From ‘Dream of Red Chamber’ to Explore the Marriage System

Topics: Dream of the Red Chamber, Jia Baoyu, Marriage Pages: 5 (2132 words) Published: March 20, 2012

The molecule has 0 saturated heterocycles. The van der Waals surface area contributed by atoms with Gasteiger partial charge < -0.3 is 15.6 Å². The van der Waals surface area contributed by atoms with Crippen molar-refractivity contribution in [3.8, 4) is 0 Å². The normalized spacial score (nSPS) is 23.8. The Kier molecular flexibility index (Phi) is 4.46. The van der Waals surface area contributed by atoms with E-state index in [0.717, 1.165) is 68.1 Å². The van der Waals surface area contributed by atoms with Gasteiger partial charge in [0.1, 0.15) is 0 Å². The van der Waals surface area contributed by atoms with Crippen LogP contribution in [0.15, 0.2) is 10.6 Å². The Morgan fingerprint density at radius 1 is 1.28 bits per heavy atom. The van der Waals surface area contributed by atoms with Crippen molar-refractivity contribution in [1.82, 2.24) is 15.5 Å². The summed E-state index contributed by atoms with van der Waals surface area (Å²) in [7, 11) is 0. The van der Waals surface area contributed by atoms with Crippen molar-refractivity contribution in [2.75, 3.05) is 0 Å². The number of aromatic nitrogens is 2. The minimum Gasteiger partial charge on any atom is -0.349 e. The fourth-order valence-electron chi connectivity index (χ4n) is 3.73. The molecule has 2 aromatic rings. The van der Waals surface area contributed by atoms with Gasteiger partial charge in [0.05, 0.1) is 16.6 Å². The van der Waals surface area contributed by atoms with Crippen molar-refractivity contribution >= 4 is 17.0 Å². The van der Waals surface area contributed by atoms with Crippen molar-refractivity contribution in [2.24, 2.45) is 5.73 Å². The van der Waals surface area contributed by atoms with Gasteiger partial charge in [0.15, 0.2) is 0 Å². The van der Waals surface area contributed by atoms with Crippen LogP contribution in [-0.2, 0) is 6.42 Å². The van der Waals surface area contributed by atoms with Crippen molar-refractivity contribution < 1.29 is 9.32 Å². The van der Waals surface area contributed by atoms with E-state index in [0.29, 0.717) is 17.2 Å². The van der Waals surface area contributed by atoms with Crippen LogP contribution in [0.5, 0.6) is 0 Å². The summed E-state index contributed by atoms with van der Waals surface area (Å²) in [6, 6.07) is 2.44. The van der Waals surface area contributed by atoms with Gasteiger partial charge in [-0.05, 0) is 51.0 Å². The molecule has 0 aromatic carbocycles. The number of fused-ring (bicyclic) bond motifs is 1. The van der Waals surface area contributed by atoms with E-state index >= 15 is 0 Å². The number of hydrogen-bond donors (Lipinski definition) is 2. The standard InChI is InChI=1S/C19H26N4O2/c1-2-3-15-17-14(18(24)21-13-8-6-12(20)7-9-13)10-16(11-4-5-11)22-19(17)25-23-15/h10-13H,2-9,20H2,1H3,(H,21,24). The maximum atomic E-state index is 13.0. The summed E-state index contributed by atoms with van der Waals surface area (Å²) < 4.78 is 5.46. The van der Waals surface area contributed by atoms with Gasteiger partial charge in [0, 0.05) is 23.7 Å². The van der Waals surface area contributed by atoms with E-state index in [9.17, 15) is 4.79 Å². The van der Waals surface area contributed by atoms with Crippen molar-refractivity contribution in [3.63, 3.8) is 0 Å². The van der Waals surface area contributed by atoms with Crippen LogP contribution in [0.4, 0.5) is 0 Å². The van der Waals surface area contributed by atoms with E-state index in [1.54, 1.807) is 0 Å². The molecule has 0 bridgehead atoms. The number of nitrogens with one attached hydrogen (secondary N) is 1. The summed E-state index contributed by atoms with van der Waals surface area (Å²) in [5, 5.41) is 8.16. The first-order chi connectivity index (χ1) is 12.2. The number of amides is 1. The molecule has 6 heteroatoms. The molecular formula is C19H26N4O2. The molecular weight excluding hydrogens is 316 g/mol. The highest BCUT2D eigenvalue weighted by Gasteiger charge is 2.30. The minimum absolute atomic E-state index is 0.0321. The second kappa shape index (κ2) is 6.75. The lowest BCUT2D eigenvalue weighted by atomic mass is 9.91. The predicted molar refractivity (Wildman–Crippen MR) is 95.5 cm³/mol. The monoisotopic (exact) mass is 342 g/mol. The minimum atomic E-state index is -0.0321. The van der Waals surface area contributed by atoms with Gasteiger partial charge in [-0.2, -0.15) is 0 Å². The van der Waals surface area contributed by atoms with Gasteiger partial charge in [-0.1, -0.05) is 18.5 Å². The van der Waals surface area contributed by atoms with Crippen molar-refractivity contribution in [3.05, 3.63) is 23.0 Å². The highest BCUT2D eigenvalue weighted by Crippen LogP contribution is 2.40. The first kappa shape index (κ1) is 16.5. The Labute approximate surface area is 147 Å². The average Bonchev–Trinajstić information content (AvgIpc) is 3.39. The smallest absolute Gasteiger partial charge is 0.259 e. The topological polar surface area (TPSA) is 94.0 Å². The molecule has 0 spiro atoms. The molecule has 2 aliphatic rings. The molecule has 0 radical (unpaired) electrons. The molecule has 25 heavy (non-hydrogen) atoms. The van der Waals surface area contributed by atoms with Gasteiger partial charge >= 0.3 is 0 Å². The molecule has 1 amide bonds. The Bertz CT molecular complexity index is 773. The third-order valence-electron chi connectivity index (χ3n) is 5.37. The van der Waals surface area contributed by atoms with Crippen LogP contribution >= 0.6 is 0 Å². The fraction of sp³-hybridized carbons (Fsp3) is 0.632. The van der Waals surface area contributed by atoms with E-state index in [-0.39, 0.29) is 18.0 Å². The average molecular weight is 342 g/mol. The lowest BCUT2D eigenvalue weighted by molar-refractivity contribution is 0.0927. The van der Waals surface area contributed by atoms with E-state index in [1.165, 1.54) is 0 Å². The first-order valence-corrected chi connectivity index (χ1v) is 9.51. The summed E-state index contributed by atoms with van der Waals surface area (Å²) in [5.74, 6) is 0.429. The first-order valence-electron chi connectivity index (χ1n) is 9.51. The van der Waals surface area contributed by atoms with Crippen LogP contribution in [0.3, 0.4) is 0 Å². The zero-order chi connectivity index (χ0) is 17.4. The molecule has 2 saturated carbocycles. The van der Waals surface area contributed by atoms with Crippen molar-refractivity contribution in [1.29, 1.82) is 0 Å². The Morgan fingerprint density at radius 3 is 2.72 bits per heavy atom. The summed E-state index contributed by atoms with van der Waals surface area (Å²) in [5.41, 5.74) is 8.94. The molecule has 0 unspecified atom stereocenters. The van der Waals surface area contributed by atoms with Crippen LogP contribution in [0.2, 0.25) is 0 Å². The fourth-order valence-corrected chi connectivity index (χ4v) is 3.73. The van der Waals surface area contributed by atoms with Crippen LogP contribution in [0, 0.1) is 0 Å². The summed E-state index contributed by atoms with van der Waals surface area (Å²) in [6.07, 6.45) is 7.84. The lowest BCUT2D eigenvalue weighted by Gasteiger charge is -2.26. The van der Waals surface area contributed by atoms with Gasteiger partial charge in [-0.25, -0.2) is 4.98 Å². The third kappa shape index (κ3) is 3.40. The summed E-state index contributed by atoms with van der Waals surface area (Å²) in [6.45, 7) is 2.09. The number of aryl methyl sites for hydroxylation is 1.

From ‘Dream of Red Chamber’ to explore the marriage system in imperial China ‘Dream of Red Chamber’, written by Cao Xueqin in the eighteenth century, is the first Chinese novel which used a love tragedy to convey the message of the miserable marriage life of the Chinese. It was a common practice for author to turn a love tragedy into a happy ending instead. For example: in ‘The palace of eternal youth’, despite troubles in the present life, the two main characters, Li Longji and Yang Yuhuan, were able to be with each other in their future lives after death, with the help of heavenly Emperor. Since ‘Dream of Red Chamber’ made such a breakthrough in Chinese literature, this paper will focus on how he love tragedy between Jia Baoyu, Lin Daiyu and Xue Baochai reflects the rigid marriage system in imperial China. Baoyu’s relationship with Daiyu is totally different to the one with Baochai. This difference lies in the fact that love is not the same as marriage. Marriages in imperial China were not the result of love. Love is the nature feeling that cannot be controlled by anyone whereas marriage, especially in imperial China, was nothing more than a ceremony. Marriage with no love can never bring goodness between the couples hence Baochai became a virtual widow after marrying Baoyu. Marriage was the most important thing that could have happened to everyone in imperial China. One of Mencius quotations: ‘When a son is born, what is desired for him is that he may have a wife; when a daughter is born, what is desired for her is that she may have a husband’ From this, it is clear that marriage is a must do item for all Chinese. Base on this view on marriage, if one did not get married due to no specific reasons, then one will be treated as an outcast by the society. The motive for getting married, especially women, is incredibly strong can also be related back to the Chinese’s ancestor worship. For every woman, it is vital for her to have a husband so that after death, she would have an ancestor tablet and be served by the next generation and so on. Having no one to serve after death could be seen as a shameful thing since she will be a ghost wandering freely. However, marriage did not only affect the husband and wife but their families and the society as well. Therefore, all marriages in imperial China were arranged by seniors of the family and not individuals. A common saying ‘A parent’s command and a matchmaker’s word’ can also reflect this. Also, arranged marriages were so common can also be explained by the fact that there was a lack of interactions between males and females. According to the ‘Liji’, girls and boys should sit in a separate tables from the age of seven, and females and males should avoiding touching each other even in receiving or giving a gift. Love can only occur when there are interactions between males and females, this is why in imperial China, it is typical to have marriages arranged otherwise no one would ever get married. As mentioned above, all marriages were arranged by seniors of the families. In choosing the right candidate to get married was base on three criteria which explains why Baochai was the bride and not Daiyu. Even though marriage was equally significant to both males and females, gender inequality was still prevalent after marriage. This is due to the fact that unlike men, social status of women was decided after marriage. Furthermore, all custom and ritual all demand the bride to be obedient and subservient to her in laws. Unless, the female’s family is with a high social status and without hire, normally, the male’s family would be the one to pick whom to marry. Therefore, in the following analysis on the three criteria for selecting the right candidate for marriage will be in the view of the male’s family. First and weighted the most among all three criteria is the matter of bearing offspring. Having offspring not because they are fond of children, but because offspring would be able...
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